Portability of Homestead Savings is available to Floridians
In 2008, Florida voters adopted a constitutional amendment (i.e., Amendment 1 aka “Portability Amendment”) which granted added tax relief to homesteaded property owners. The amendment gives homesteaded owners the ability to transfer some or all of their SOH benefits to a new homesteaded property. The accumulated difference between your assessed value and the just market value is your “SOH benefit”. Although the initial intent of the SOH Amendment was to allow homeowners the ability to stay in their homes when values were rising it also had a side effect – it discouraged homeowners from moving to a new residence for fear of giving up all their accumulated property tax savings.
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|Year||CPI Change *||Cap *|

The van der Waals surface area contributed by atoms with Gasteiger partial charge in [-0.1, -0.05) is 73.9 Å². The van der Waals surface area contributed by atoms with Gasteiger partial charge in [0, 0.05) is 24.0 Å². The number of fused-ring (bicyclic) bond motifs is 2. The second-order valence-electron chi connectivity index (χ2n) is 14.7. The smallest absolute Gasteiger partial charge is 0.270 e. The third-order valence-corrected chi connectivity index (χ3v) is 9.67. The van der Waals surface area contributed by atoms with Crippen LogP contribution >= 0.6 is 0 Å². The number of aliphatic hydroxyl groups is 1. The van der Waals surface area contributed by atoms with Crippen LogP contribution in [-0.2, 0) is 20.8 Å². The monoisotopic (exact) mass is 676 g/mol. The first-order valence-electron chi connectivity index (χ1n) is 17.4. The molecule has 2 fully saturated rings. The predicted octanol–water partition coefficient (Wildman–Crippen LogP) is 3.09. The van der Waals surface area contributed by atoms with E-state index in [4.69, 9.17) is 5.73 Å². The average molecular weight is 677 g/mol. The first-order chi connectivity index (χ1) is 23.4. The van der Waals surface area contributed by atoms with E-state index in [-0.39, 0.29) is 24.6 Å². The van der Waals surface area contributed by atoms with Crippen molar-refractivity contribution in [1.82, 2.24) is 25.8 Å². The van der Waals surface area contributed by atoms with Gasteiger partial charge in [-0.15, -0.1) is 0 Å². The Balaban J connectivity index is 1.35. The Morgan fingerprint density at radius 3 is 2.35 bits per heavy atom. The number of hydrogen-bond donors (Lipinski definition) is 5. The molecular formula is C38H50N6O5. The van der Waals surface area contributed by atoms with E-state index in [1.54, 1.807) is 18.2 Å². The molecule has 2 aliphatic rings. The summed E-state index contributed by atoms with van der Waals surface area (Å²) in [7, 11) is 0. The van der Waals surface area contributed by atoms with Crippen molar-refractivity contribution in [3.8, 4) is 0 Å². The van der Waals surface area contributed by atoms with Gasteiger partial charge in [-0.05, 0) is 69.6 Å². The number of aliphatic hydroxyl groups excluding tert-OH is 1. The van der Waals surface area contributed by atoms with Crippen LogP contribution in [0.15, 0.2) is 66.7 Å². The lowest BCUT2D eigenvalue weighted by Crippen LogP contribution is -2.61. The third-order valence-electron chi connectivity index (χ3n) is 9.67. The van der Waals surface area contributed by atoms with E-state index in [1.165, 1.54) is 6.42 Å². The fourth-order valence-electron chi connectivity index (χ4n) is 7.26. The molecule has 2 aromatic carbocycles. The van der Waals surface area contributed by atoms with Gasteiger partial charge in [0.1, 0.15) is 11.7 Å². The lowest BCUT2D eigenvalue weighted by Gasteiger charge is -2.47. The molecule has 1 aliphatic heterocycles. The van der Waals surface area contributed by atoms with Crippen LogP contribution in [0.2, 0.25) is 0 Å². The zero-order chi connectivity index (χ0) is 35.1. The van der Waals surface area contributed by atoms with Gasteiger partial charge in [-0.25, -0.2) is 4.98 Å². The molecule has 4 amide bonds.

*The Save Our Homes (SOH) cap was established in 1995 according to section 193.155(1), of the Florida Statutes.The SOH cap is placed on the Assessed Value the year after the property receives a Homestead Exemption and is based on the lower of the following:
Three percent of the Assessed Value of the property for the prior year, or the percentage change in the Consumer Price Index (CPI) as reported by the U.S. Department of Labor, Bureau of Labor Statistics.
Example: You sell your current Florida Homestead Property that has a Just (Market) Value of $400,000 and an Assessed Value of $300,000 ($400,000 – $300,000 = $100,000 in SOH benefit). You buy a new home for $400,000. The $100,000 SOH benefit is applied to the new homes Just (Market) Value to create a lower Assessed Value.
The rules regarding portability are set forth in Section 193.155(8), Florida Statutes. Essentially, a homeowner may “port” their SOH benefit to their new home as long as they establish their new homestead within two (2) years of abandoning their previous homestead. Note there are different limitations and restrictions on your ability to port. As always, if you have any questions concerning the foregoing, we urge you to consult with your real estate attorney.